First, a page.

You will notice that most of my writing focuses on my son. Which made me start to think, am I treating my son differently with regards to money than my daughter?
Let me back up a little bit. I’ve always wanted a daughter when I was starting to think about my family; I envisioned raising a little girl. I think,(and by “I think” I mean I’m embarrassed to it admit this happened) I mentioned I wanted a little girl to my now wife, on our first night out, even before we were officially dating. The idea of helping to shape a young lady to be strong and empowered might come from growing up with powerful and empowered women role models. My mom was a very accomplished, no-nonsense executive for a not for profit. And my older sister, who I still idolize, was always a fantastic student who was also popular and a well-rounded person who has done amazing things both personally and professionally. Both my mother and sister helped me to see that women are equal in every measure to men. And my lived experience has shown me that, while that is true in every regard, in both the personal and professional realms, it is not always the cultural belief.
So the idea of helping to raise the next generation of successful women in my lineage, while helping to tear down the gender stereotypes was something that I was excited to take on. When my son was born, we did our best not to introduce stereotypes to him. We never encouraged him to play with these toys vs those or to wear these colours, not those. But even though we did not consciously try to impose those stereotypes, I know we did to an extent. He was dressed in mostly blues and greens for his first few years. Is that because of the stores, or us; in the end, it doesn’t matter. And when he got to school, those stereotypes were there in full force. On Pink Shirt Day, a day children are encouraged to wear pink to combat bullying he refused because, ironically enough, he was worried about being made fun of. Adding more irony, it was his female friend that was the one that he was most concerned about ridiculing him.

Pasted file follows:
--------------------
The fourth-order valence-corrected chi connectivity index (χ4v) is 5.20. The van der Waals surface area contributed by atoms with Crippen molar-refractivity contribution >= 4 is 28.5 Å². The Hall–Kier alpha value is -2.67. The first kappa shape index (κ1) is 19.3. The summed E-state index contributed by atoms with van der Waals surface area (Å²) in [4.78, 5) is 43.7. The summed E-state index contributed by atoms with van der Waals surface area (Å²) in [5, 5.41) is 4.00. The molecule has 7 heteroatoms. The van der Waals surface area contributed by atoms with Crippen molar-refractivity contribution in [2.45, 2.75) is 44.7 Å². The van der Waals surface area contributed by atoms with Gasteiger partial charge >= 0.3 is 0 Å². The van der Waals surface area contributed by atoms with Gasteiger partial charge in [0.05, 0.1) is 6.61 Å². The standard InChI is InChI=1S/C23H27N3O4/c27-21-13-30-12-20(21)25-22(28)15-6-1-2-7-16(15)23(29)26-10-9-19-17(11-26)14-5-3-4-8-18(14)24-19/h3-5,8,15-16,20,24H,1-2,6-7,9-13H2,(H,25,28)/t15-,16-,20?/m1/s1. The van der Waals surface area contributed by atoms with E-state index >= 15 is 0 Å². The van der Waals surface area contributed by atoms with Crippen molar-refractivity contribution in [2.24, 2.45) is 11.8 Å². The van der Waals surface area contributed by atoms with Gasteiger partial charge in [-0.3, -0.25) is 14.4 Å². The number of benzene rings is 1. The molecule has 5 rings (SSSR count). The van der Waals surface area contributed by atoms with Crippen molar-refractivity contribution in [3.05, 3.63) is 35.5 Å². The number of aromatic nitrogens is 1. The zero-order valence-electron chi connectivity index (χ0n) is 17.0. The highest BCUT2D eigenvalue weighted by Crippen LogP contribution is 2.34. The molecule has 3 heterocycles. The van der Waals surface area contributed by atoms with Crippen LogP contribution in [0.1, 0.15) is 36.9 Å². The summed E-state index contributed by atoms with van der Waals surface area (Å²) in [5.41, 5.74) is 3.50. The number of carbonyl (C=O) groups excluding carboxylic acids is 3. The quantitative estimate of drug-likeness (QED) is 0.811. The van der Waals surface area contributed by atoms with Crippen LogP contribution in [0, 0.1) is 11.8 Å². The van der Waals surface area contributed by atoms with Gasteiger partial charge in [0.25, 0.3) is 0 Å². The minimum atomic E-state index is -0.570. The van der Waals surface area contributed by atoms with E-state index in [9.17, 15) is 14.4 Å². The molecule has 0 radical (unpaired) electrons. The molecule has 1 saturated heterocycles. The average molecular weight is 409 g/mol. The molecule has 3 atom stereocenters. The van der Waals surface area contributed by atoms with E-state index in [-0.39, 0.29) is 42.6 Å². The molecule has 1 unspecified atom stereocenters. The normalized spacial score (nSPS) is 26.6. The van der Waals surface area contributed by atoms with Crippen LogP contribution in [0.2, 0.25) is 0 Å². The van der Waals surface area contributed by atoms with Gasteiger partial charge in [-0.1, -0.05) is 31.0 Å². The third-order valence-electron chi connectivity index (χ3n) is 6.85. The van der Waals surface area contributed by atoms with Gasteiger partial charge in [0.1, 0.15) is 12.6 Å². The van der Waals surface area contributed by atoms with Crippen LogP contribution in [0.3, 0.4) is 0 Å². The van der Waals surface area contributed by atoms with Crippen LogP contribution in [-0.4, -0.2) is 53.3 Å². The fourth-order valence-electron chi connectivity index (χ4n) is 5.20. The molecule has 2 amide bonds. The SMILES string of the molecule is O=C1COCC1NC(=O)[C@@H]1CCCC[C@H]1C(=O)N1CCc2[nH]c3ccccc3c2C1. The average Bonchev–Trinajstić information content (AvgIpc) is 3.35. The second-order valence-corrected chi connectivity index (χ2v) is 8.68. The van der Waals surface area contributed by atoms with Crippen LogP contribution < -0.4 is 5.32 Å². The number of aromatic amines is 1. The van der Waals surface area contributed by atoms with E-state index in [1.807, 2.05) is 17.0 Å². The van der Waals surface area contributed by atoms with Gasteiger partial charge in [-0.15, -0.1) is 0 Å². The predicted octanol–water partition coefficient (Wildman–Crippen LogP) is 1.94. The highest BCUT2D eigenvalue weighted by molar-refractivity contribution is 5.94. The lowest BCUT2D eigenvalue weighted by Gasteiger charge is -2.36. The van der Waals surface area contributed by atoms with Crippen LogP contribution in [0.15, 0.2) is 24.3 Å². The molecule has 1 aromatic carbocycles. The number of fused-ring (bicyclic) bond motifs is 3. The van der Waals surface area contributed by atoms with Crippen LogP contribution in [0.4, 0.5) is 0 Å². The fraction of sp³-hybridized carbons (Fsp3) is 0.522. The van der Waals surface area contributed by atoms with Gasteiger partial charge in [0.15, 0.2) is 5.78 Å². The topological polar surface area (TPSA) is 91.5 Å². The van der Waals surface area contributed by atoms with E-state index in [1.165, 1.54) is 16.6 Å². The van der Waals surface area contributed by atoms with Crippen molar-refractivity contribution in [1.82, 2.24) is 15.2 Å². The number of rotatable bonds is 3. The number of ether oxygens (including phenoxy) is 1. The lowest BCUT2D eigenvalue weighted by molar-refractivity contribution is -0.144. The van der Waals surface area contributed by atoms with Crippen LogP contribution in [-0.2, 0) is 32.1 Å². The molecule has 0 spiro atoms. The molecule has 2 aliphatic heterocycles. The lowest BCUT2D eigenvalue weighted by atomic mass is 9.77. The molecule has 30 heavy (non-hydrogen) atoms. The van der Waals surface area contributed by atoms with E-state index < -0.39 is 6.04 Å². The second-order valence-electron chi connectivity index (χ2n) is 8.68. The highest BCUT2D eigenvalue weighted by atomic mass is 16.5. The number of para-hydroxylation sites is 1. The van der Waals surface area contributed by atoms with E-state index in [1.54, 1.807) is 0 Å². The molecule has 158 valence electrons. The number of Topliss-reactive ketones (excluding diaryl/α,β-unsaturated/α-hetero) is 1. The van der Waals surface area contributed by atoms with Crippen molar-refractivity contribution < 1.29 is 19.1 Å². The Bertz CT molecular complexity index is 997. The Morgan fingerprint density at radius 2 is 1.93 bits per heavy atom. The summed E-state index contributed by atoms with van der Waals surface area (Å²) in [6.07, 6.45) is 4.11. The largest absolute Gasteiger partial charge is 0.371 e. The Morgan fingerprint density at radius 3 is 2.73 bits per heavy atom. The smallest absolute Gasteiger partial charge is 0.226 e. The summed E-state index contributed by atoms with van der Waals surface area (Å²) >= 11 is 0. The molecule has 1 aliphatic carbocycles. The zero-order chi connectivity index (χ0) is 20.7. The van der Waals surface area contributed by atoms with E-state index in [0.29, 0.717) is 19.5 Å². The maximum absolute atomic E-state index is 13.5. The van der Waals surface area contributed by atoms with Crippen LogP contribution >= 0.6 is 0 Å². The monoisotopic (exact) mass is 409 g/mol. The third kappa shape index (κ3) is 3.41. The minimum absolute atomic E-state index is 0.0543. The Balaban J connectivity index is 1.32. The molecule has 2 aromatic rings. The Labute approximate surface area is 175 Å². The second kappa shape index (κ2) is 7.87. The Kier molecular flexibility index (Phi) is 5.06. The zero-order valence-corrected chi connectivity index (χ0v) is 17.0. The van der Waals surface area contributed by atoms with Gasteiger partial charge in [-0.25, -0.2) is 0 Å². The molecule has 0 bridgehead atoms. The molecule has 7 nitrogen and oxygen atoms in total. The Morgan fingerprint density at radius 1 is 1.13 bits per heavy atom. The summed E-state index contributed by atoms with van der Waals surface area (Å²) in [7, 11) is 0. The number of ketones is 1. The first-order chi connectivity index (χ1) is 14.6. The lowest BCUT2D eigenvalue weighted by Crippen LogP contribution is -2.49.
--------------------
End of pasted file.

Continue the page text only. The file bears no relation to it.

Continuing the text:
So the stereotypes that I am hoping to tear down are in full effect, for sure, but back to money and my daughter. How have they affected the way I teach her about money. I would like to believe they haven’t. My daughter is a very different person than my son. So it would only be natural that my style of teaching would be modified to reflect the different personalities. While my son has been interested in money for a long time, that interest has not manifested in my daughter to the same degree. And because of that lack of interest, the conversations that I have about earning, spending and saving have primarily been focused on the audience that cares the most about the topic. My daughter is also younger. She is now at the age when I first attempted an allowance with my son the first time around. I also have more realistic expectations. I still include her in the conversations I have with my son.
At the same time, I know most of the lessons I am teaching now will need to be repeated at a later date to make sure she has a full understating of what I’ve said. I also believe there are lessons I will want to hammer home a little harder with her; than I do with my son because she is a girl (negotiating and advocation comes to mind). So I guess if I am looking honestly at myself, I do treat my children differently, and part of that difference is because of gender. And I don’t think that is a bad thing here.
I’m dedicated to teaching both my children finance. I am looking forward to giving my daughter opportunities to practice money management. But I do have to acknowledge that the stereotypes are still out there, and she may need to know a little bit about them to become that strong, empowered woman that I dreamed of so many years ago.
What do you think? Do you find that you treat the topic of money differently between your children? Is it based on age, or do you find that gender plays a role at all? Let me know, I would be fascinated to hear what, if any, difference you have noticed between siblings.